In the late 1940s, the Soviet Union developed a new type of high-rise. The first such buildings were built in Moscow: Moscow State University
Moscow State University
Lomonosov Moscow State University , previously known as Lomonosov University or MSU , is the largest university in Russia. Founded in 1755, it also claims to be one of the oldest university in Russia and to have the tallest educational building in the world. Its current rector is Viktor Sadovnichiy...

, Kotelnicheskaya Embankment
Kotelnicheskaya Embankment
Kotelnicheskaya Embankment is a street on the northern bank of Moskva River in central Tagansky District of Moscow, Russia. It spans from the mouth of Yauza River to the point one block west from Bolshoy Krashokholmsky Bridge , where it changes name to Goncharnaya Embankment.-Kotelnicheskaya...

 Building, Block of flats on Kudrinskaya Square, Hotel Leningradskaya
Hotel Leningradskaya
The Hilton Moscow Leningradskaya Hotel is one of Moscow's Seven Sisters, skyscrapers built in the early 1950s in the Stalinist neoclassical style. Stalinist neoclassical architecture mixes the Russian neoclassical style with the style of American skyscrapers of the 1930s. A main element of...

, Hotel "Ukraina", Ministry of Foreign Affairs, Ministry of Heavy Industry. These were duplicated in some other countries, the main examples being the Palace of Culture and Science in Warsaw
Warsaw is the capital and largest city of Poland. It is located on the Vistula River, roughly from the Baltic Sea and from the Carpathian Mountains. Its population in 2010 was estimated at 1,716,855 residents with a greater metropolitan area of 2,631,902 residents, making Warsaw the 10th most...

 and the Press Palace in Bucharest. The Stalin Allee
The Karl-Marx-Allee is a monumental socialist boulevard built by the GDR between 1952 and 1960 in Berlin Friedrichshain and Mitte. Today the boulevard is named after Karl Marx....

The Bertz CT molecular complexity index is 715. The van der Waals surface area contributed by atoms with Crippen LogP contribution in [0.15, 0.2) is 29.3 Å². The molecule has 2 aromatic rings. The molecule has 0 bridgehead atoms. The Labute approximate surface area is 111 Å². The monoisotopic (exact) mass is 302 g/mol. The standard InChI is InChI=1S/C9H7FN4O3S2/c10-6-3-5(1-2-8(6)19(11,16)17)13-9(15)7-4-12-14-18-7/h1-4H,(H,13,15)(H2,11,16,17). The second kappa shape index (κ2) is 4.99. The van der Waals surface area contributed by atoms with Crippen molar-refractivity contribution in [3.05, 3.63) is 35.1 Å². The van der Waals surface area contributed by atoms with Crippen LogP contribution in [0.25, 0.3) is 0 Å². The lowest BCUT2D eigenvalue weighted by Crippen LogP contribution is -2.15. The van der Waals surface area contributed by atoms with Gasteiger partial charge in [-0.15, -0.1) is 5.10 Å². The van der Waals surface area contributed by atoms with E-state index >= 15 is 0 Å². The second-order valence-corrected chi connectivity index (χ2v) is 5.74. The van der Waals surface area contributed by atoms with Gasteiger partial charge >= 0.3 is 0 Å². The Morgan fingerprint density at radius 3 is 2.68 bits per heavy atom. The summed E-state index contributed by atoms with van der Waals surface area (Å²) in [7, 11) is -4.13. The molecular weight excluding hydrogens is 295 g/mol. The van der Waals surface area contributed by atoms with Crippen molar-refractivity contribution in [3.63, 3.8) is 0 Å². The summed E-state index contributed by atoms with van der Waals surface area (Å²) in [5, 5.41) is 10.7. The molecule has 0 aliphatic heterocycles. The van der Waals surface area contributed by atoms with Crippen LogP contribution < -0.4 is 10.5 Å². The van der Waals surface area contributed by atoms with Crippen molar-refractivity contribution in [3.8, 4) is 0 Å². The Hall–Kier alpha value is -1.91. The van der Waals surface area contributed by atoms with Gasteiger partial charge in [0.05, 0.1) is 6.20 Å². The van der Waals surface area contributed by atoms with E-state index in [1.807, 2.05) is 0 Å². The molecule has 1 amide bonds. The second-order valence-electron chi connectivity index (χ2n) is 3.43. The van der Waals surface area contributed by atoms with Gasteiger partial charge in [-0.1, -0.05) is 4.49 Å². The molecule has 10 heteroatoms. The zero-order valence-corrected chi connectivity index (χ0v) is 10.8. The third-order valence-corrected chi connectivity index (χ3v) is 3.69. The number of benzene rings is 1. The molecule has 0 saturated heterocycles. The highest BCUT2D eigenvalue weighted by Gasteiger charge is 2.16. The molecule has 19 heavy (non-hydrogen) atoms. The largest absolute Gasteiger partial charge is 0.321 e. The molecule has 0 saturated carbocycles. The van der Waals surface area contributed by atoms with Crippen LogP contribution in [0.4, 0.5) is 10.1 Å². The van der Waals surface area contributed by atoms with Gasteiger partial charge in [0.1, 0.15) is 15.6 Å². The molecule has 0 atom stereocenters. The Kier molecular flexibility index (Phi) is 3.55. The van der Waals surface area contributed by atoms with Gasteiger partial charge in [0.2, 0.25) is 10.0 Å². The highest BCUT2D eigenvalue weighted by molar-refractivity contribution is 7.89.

(subsequently named Karl-Marx-Allee
The Karl-Marx-Allee is a monumental socialist boulevard built by the GDR between 1952 and 1960 in Berlin Friedrichshain and Mitte. Today the boulevard is named after Karl Marx....

 in East Berlin
East Berlin
East Berlin was the name given to the eastern part of Berlin between 1949 and 1990. It consisted of the Soviet sector of Berlin that was established in 1945. The American, British and French sectors became West Berlin, a part strongly associated with West Germany but a free city...

 was also flanked by buildings having the same Stalinist style, though their concept was different from the Moscow high-rises. These buildings are mainly examples of a new architectural style, but did not involve urban planning to a significant extent, and there is no visible conceptual link between these buildings and their neighborhood.

It may, however, be recalled that these buildings required the demolition of the structures which were located on their sites. The most notorious is the demolition of the Cathedral of Christ the Saviour, erected in Moscow as a memorial of Napoleon's defeat. The site was required for the Palace of the Soviets, which was never built. The demolition of historic buildings, especially churches, to make place for the new communist structures is thus a general trait communist urbanism. Recent examples, such as the Demolition of historical parts of Bucharest by Nicolae Ceauşescu are just a continuation of this ideology but not an isolated case.